The Trump Administration plans to expand offshore oil and gas drilling over the next five years from 2019-2024 to include areas off the Atlantic, Pacific and Alaska coasts as well as in the Gulf of Mexico and the Arctic. The proposed oil and gas development will cover more than 98% of the U.S. Outer Continental Shelf. Only the State of Florida has been granted an exemption for its coastal waters.
The Wildlife Conservation Society has warned such an expansion of oil and gas development in U.S. coastal waters presents a “grave danger” to marine animals such as whales and sea turtles. The North Atlantic right whale pictured here is an endangered species; there are only 500 of these whales left. They will suffer significant “stress caused by this expansion of oil and gas activity” that may push them to extinction.
Polar bears, narwhals, and walruses are some of the animals already endangered by warming temperatures and overfishing of their prey. Increased oil and gas development will mean further degradation of their habitat including their prey. It is not just the threat of a large oil spill. These animals face loss of habitat and injury from smaller oil and gas leaks that can occur simply from drilling or pipelines. Their habitat is also threatened by increased traffic of tankers and equipment and the use of seismic air gun blasts used to explore for oil and gas. These animals are not likely to survive with increased oil and gas development in the Arctic.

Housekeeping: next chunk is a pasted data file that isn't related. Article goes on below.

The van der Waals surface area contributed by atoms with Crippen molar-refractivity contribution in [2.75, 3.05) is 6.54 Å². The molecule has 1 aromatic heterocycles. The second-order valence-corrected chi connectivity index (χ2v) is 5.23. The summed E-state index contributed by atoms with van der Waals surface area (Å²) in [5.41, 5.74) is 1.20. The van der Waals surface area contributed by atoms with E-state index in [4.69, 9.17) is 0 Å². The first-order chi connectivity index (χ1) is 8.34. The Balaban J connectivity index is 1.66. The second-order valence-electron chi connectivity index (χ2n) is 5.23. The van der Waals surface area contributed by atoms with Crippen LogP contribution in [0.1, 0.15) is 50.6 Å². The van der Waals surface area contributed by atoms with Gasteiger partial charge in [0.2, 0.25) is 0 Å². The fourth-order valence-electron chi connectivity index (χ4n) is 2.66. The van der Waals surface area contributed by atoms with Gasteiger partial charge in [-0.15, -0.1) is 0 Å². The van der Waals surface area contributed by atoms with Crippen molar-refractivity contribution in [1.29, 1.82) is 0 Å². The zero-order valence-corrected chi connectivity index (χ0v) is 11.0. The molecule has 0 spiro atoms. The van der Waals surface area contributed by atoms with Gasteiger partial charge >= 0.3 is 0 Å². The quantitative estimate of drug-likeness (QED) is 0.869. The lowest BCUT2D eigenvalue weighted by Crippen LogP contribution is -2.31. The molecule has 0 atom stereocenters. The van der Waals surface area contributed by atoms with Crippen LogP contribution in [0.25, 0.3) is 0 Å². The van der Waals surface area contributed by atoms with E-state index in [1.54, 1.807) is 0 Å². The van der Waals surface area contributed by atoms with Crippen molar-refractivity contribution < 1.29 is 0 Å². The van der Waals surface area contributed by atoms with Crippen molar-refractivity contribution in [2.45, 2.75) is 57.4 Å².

North Atlantic Cod and corals are other examples of animals whose habitat will be further degraded by increased oil and gas development. All of the oceans’ animal life is threatened.
Go here to send a letter to Interior Secretary Zinke to let him know you oppose the expansion of offshore drilling that threatens America’s marine wildlife.